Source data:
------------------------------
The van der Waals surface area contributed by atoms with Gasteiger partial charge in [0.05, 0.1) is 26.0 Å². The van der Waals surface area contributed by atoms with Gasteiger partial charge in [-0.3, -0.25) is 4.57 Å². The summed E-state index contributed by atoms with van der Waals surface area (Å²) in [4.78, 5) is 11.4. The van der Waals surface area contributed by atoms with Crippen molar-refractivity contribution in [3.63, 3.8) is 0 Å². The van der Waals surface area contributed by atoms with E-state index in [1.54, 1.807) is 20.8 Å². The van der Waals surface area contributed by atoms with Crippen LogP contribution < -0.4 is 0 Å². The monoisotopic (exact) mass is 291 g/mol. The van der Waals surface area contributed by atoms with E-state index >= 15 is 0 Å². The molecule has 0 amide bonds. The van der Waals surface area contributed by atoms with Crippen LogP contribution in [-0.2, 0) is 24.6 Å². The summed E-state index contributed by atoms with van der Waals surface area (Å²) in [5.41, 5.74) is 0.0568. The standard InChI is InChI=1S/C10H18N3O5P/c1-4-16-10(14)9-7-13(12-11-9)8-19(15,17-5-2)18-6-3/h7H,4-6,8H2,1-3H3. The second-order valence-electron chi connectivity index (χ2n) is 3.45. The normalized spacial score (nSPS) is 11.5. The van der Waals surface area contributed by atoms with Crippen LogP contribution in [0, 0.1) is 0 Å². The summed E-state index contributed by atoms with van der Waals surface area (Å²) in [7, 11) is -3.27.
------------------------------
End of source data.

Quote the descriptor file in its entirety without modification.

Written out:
The van der Waals surface area contributed by atoms with Gasteiger partial charge in [0.05, 0.1) is 26.0 Å². The van der Waals surface area contributed by atoms with Gasteiger partial charge in [-0.3, -0.25) is 4.57 Å². The summed E-state index contributed by atoms with van der Waals surface area (Å²) in [4.78, 5) is 11.4. The van der Waals surface area contributed by atoms with Crippen molar-refractivity contribution in [3.63, 3.8) is 0 Å². The van der Waals surface area contributed by atoms with E-state index in [1.54, 1.807) is 20.8 Å². The van der Waals surface area contributed by atoms with Crippen LogP contribution < -0.4 is 0 Å². The monoisotopic (exact) mass is 291 g/mol. The van der Waals surface area contributed by atoms with E-state index >= 15 is 0 Å². The molecule has 0 amide bonds. The van der Waals surface area contributed by atoms with Crippen LogP contribution in [-0.2, 0) is 24.6 Å². The summed E-state index contributed by atoms with van der Waals surface area (Å²) in [5.41, 5.74) is 0.0568. The standard InChI is InChI=1S/C10H18N3O5P/c1-4-16-10(14)9-7-13(12-11-9)8-19(15,17-5-2)18-6-3/h7H,4-6,8H2,1-3H3. The second-order valence-electron chi connectivity index (χ2n) is 3.45. The normalized spacial score (nSPS) is 11.5. The van der Waals surface area contributed by atoms with Crippen LogP contribution in [0, 0.1) is 0 Å². The summed E-state index contributed by atoms with van der Waals surface area (Å²) in [7, 11) is -3.27.